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Sex & Love Modern commitment and 2 AM phone calls

Feb. 14, 2020
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How can someone know if their relationship is real when everything is so artificial—from Facetune to Snapchat filters? How can we know if someone means what they say? These are some of the questions I kept in mind when “talking” to my now-boyfriend. 

I’m guilty of it myself. I edit my photos, and when I think I look bad I use Snap filters. I want to present my best self, and I don’t think there should be any shame in doing so. The hard part is trusting that someone will accept every part of you.

It was very hard to trust my boyfriend, Damien. In a world of nudes, sex, and vulgarity, how could I know if he wanted me for my soul rather than my body, especially in college? Because of all this fear and hesitation, I went into “us” with a crappy mindset. I was always on the defense, making sure Damien understood not to mess with me. I didn’t want games or an I-don’t-know-what-we-are situation. I wanted something real. But because I scrutinized everything he said, he started to walk on eggshells around me. Damien didn’t open up to me as much, and I hated it; I wanted him to feel comfortable enough to let me get to know him. 

Eventually, my friend Tyler bluntly told me to stop being an ass and just trust that he’s a good guy. After I rolled my eyes, he tried to explain it to me. He told me that Damien is a good guy—and he’s good for me. I’m always very tense and on guard, which results in a ton of defense mechanisms. I took his advice and let my guard down a bit, and Damien noticed. He realized I wasn’t questioning him as much. He asked if his tests were over, and I pretended like I didn’t know what he was talking about. I felt ashamed—why was I being so difficult? But that’s when I realized something: I’m scared shitless of getting my heart broken.

Damien felt my energy and respected it. He understood from the day I met him that I wasn’t “easy,” but I was everything but simple. He hasn’t given up, not once. When we were in the talking phase, we didn’t kiss for weeks. Every time I’d see my friends after hanging out with him, they’d ask if anything had happened. “Nope! The man didn’t even kiss me,” I’d say. I was pissed, but also relieved. At first, I thought maybe I wasn’t attractive enough—but then I got over myself. I realized that if we hadn’t been sexual the whole time and I still felt so comfortable with him, maybe—just maybe—this could turn out great.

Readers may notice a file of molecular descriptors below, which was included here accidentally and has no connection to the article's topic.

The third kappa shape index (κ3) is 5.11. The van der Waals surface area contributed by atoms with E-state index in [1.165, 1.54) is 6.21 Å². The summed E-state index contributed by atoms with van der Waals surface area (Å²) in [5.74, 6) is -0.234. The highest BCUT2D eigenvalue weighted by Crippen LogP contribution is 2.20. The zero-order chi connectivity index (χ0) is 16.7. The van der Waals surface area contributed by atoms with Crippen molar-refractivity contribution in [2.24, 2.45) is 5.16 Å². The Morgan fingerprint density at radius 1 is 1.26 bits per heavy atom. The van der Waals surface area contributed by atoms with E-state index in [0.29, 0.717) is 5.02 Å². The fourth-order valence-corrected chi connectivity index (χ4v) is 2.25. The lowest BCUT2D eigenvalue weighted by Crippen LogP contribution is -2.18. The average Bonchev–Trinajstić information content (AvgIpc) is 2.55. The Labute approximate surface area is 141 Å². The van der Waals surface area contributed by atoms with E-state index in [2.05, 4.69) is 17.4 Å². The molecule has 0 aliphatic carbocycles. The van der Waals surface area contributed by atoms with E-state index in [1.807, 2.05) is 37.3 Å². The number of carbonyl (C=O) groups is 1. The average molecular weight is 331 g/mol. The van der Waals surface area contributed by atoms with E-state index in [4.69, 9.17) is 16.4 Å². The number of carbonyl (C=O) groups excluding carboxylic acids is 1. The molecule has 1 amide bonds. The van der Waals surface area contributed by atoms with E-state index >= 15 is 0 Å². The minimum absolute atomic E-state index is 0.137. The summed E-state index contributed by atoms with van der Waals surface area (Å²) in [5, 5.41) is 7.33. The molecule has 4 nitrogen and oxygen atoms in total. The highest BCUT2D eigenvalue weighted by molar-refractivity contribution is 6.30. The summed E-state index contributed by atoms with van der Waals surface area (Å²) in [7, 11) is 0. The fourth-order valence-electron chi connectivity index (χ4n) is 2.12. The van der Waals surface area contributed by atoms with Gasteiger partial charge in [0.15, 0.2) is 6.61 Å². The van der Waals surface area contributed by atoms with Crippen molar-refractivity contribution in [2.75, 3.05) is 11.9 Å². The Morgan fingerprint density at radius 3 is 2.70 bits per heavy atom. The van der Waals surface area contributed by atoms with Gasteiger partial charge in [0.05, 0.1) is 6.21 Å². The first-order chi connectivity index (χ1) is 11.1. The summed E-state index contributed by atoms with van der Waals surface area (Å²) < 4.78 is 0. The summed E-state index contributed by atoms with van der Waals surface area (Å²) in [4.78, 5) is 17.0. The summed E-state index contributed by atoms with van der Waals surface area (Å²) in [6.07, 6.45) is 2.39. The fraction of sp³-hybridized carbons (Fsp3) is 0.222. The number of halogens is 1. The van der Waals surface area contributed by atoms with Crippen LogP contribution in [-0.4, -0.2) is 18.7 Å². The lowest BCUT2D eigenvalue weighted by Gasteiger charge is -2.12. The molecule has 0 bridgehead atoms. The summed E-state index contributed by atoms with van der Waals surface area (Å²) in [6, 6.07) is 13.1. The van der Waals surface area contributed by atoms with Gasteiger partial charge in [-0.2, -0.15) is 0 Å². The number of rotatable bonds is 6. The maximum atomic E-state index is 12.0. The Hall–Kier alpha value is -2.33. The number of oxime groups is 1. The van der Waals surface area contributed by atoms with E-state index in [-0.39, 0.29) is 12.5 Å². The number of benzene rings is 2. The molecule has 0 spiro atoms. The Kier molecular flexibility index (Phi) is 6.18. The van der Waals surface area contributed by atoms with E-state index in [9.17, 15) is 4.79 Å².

So far, it has. I think commitment looks different for my generation—Damien and I have a Snap streak; we’re #1 best friends on the app; we often send each other posts on Instagram. 

There’s a constant effort to ensure we respect each other and not make the mistakes we’ve seen other people make—especially our parents. And while we’ve been together, we’ve come to the realization that generational pain is real. We’ve inherited traits that are similar to our parents’ or are the complete opposite. Damien knows he can get jealous once in a while, but he doesn’t like to talk about it because it reminds him of his father. I know I can be hypersensitive to the point of being distant and cold; I inherited that from my mother. Damien and I made a pact that we’ll try to heal instead of passing the pain on. But there’s an issue. How can we change? Almost every day, we try to choose empathy over frustration. The only difference between us and our parents is that Damien and I aren’t allowing things to accumulate; we’re facing issues in the hopes of overcoming them. 

We’re hyper-aware of everything around us. We’ve begun to take back control of ourselves. We’re aware of our government’s wrongdoings, our parents’ trauma, and our own mental illnesses. But we’re fighting back—speaking up for what is right and correcting the wrong. And in the meantime, we’re trying to find and express love. Despite how complicated love is, I’m glad I’m doing it authentically. So thank you, Damien, for healing, growing, and loving with me.